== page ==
When New York Times reported there was bad blood between PN Haksar and Sanjay Gandhi

[Book extract] The reporter had apparently not done his homework.

 |  3-minute read |   22-06-2018
  • ---
    Total Shares

On 4 April 1976, when Haksar was in the USSR, the New York Times Sunday Magazine carried a long article titled “India is as Indira Does”.

It was written by J Anthony Lukas and described the situation prevailing in India 10 months after the Emergency had been imposed. Lukas spoke of the rise of Sanjay Gandhi and how Haksar was Sanjay’s “particular rival”.

He wrote:

There has been bad blood between the two men for years, dating from the days when Haksar had to get Sanjay out of several youthful scrapes involving drink, cars and women. Most recently, Sanjay blamed Haksar for hostility to the Maruti project and for refusal to backdate a letter which would have legalised one of his mother’s disputed election practices.

So after the Emergency was declared, Sanjay and his associates decided to “send Haksar a message”. The message was delivered by way of Haksar’s uncle, Pandit Haksar who owns Pandit Brothers, a well-known New Delhi dry goods firm. One day, government inspectors descended on the store’s branch in Connaught Circus and conducted rigorous searches for improperly priced goods. When they failed to find anything, they moved on the store’s branch in the Chandni Chowk district and there, on the balcony, discovered some bed sheets with no price markings. On this technical violation alone, they promptly arrested 85-year-old Pandit Haksar and his partner. Only after strenuous protests from their friends, did Mrs Gandhi herself get the pair released on bail. But PN Haksar got the message.

Haksar was outraged when he saw this article that was sent to him by Rikhi Jaipal, India’s permanent representative to the United Nations in New York. He sent a long rejoinder taking great umbrage that Lukas had not spoken to him for his article.

haksar_062218030259.jpgIntertwined Lives — PN Haksar and Indira Gandhi; Simon & Schuster, Price: RS 799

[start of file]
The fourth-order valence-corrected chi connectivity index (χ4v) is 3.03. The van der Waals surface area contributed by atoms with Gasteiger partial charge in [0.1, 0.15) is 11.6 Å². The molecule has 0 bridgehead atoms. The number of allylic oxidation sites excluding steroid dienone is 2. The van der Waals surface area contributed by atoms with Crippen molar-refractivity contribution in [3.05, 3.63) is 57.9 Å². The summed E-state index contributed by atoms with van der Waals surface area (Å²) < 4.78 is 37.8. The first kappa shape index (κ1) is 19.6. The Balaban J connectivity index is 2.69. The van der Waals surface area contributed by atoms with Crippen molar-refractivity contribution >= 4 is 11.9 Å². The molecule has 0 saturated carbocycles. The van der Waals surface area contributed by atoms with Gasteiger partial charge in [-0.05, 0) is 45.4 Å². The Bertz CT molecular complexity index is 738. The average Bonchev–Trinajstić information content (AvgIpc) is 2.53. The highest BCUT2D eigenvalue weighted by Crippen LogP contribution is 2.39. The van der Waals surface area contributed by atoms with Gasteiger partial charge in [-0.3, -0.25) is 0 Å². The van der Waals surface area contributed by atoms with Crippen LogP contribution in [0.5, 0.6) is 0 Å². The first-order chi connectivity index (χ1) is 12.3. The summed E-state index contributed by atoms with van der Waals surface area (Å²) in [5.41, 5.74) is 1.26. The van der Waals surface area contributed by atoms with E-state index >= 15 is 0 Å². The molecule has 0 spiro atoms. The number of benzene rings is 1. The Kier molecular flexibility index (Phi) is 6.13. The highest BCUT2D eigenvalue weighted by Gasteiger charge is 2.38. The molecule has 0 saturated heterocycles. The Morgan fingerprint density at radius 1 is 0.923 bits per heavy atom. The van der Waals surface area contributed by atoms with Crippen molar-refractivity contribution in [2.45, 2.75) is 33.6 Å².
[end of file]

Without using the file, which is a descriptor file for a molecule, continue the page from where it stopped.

The rejoinder was published on 16 May 1976:

J Anthony Lukas has reported that the judgment delivered by the Allahabad High Court against Prime Minister Indira Gandhi might have been different if a certain document had been backdated and that I refused to do so.There was never any question of doing this. I was myself a witness in the case and there was never any doubt about the validity of the resignation of the employee in question. Mr Lukas might do well to study the judgment of the Hon Mr Justice Beg of the Supreme Court, who went into the facts of the case in detail.

There is another piece of gossip which Mr Lukas details when he mentions the alleged escapades of the Prime Minister’s son [Sanjay] and my alleged involvement in getting him out of situation. I am amazed at such fictional writing without any substratum of truth.

Mr Lukas also refers to the case of my uncle [who was arrested on a minor technical violation]. That matter was dealt with under the due process of law. And in one matter the Supreme Court itself gave a judgment in his favour; the counsel for the Government conceding the case in his favour. There was never any question of sending me a “message”. I continue to perform my duties as the Deputy Chairman of the Planning Commission without any fear whatsoever of the Prime Minister as its Chairman.

During the long period of my service under both Jawaharlal Nehru and Mrs Indira Gandhi, I have always had, and continue to have, the privilege of expressing my views with utmost freedom. So no “message” was sent and none has been received.

Lukas responded to Haksar’s reply:

"Given the exigencies of life in India’s new dictatorship, Mr Haksar’s denials do not surprise me. He could scarcely do otherwise if he wants to hold on to his job. I stand by the facts as reported in my story."

Lukas had obviously not done his homework on Haksar properly. Haksar had to be coaxed into taking the Planning Commission job and his public silence on the Emergency had nothing whatsoever to do with wanting to “hold on to his job”. Whatever Haksar had to say to Indira Gandhi, he would say to her face and he had been doing that for years.

(Excerpted with permission of Simon & Schuster from Intertwined Lives — PN Haksar and Indira Gandhi by Jairam Ramesh.)

Also read: Beware of the rise of Hindu supremacists in America

Writer

Jairam Ramesh Jairam Ramesh

The writer is an MP (Rajya Sabha) from Andhra Pradesh, politician (Indian National Congress) economist, policy expert,

Like DailyO Facebook page to know what's trending.